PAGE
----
Looking for a delicious vegan recipe that will impress your friends and family? This vegan spinach pie with homemade tofu ricotta will certainly do the trick!
It’s easy to make and will please everyone at the table. Plus, it’s packed with nutritious ingredients, making it a healthy choice for any meal.
So, not only will you satisfy your taste buds, but you’ll also be doing your body a favour. Unless you’re gluten intolerant, then, sorry, I can’t help you. Keep browsing my website for other options here.
This recipe is easy to follow and yields a delicious and satisfying result. The combination of spinach and a homemade vegan ricotta filling makes for a creamy, flavorful dish that will please vegans and meat-eaters alike.
How to eat this vegan spinach pie?
This dish can be served hot or cold. I love it both ways.
It’s a meal that can be served for breakfast, lunch or dinner. That’s the beauty of wrapping up delicious and nutritious ingredients in filo pastry; it becomes super versatile! Serve it for breakfast cold on its own (also makes a great grab N’ go option), add it to a lunchbox, or serve it warm for dinner with a side salad (like my Caprese salad). It’s also great with sides like these chargrilled red peppers.
This pie is a great school lunchbox option because it’s a nut-free recipe. Great for a nutrient-dense meal that is filled with protein and some veggies.
A few tips for making a dairy-free spinach pastry
- If you’re using a frozen pastry, make sure to thaw it out completely before you start using it.
- Any baking dish will work here—a stainless steel one, ceramic or glass. Just make sure that the size will fit the whole pie. I wouldn’t use a dish smaller than 24cm (9.4 inches).
- Also keep in mind if you use a different sized dish, the baking time will vary. This will also vary if you use a ceramic dish vs a stainless steel one.
- If you’re making a thicker pie, make sure to bake it for longer. In contrast, if it’s a thinner one (using a large baking dish), it will bake faster. So make sure to keep an eye on it and aim for the same outcome of look based on my pictures. With time, you’ll get a better gauge for it.
- If you have a super deep smaller dish, you’ll have to take it out midway through baking and flip it onto a flat baking tray so that the bottom bakes evenly.
- I like to use silverbeet (aka swiss chard, chard or even rainbow chard) in this dish as it’s a more robust leafy green compared to its spinach counterpart. You would need more volume with spinach as it weighs less. I just remove the stems and save them for another dish.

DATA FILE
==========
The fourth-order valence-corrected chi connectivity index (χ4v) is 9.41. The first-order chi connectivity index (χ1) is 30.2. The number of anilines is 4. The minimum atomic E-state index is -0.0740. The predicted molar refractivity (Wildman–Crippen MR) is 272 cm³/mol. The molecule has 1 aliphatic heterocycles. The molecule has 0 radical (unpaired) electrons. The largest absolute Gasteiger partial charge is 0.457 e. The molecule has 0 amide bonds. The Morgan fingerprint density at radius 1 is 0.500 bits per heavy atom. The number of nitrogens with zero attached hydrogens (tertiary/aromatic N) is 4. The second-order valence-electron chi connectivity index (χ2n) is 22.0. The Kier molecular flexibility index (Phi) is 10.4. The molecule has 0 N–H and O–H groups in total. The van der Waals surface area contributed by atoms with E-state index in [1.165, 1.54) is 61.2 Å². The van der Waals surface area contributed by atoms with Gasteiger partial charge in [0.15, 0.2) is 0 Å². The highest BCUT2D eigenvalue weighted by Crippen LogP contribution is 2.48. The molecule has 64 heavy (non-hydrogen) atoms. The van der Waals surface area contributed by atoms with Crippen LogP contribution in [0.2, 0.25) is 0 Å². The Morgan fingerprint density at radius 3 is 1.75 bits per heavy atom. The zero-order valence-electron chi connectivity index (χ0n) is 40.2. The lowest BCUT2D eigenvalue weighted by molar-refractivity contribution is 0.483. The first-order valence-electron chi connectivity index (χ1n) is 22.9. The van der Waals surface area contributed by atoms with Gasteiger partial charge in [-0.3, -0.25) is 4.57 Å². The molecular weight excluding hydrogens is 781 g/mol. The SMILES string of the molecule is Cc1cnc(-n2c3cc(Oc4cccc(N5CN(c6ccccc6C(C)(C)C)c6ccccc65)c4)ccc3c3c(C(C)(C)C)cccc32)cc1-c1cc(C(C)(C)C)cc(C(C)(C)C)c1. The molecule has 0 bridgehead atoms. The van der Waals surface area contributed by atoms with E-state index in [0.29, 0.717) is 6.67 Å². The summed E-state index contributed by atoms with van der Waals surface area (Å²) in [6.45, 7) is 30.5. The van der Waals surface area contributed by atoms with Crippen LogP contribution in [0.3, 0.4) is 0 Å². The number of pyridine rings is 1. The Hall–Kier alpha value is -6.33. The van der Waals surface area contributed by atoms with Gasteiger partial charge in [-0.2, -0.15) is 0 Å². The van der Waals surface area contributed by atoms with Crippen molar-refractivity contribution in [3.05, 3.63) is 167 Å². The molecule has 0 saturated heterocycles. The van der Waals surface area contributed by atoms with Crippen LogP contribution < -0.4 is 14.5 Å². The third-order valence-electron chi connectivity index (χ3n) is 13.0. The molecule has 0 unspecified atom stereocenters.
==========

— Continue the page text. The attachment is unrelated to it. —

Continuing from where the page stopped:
- You can add herbs into the dish like dill, parsley, spring onion (aka green onion or scallion), or chives.
How do you make a vegan ricotta and spinach pie?
It’s straightforward once you get the hang of how the pastry is added into the baking dish. It gives the pie a lovely varied texture from the spinach and ‘ricotta’ folded into the fillo dough. I’ve taken photos to help demonstrate it.
To make it easier, here’s a quick breakdown of the process for you. (It’s described in more detail in the recipe card below).
- Preheat the oven to 200 degrees Celcius (390 degrees Fahrenheit).
- Prepare the vegan ricotta.
- Cook the onion and silverbeet (aka chard) and add to the ricotta along with the other ingredients.
- Oil and line your baking dish with the fillo dough.
- Add fillo dough that has been immersed in the filling until finished.
- Fold in the sides of the filling and top with more fillo pastry.
- Place in the oven to bake for 45 minutes then turn to get heat from just the bottom of the oven for 10 minutes.
- Let it cool a little and serve warm or cold on its own or with a side salad.
My mum used to make this for us growing up all the time. She would use eggs, ricotta, sometimes fetta, and sour cream. It really depended on what dairy she had on hand at the time. It’s called ‘burek’ in our household. It’s a well-known south Slavic dish.
When I became vegan back in 2014, I was missing this dish in my life. I set out to create the traditional-style Serbian cheese pie called Gibanica a couple of years ago, and it was with the intent of making this spinach and ricotta version.
I can easily say that I love it even more now, and I’m grateful that I can have those nostalgic meals in my own home now!
So if you’re typically intimidated to use fillo pastry, don’t be; this recipe is a great and easy way to start!
If you want to experiment with fillo dough, check out some of my other recipes below that use similar ingredients.
Other wonderful recipes you’ll love:
- Vegan Gibanica Recipe (Serbian Cheese Pie)
- Three Incredibly Simple Silverbeet Recipes
- Easy Vegan Apple Burek (Posna Pita Sa Jabukama)
- Vegan Cherry Strudel with Cream Cheese
- Serbian Baked Beans (Prebranac)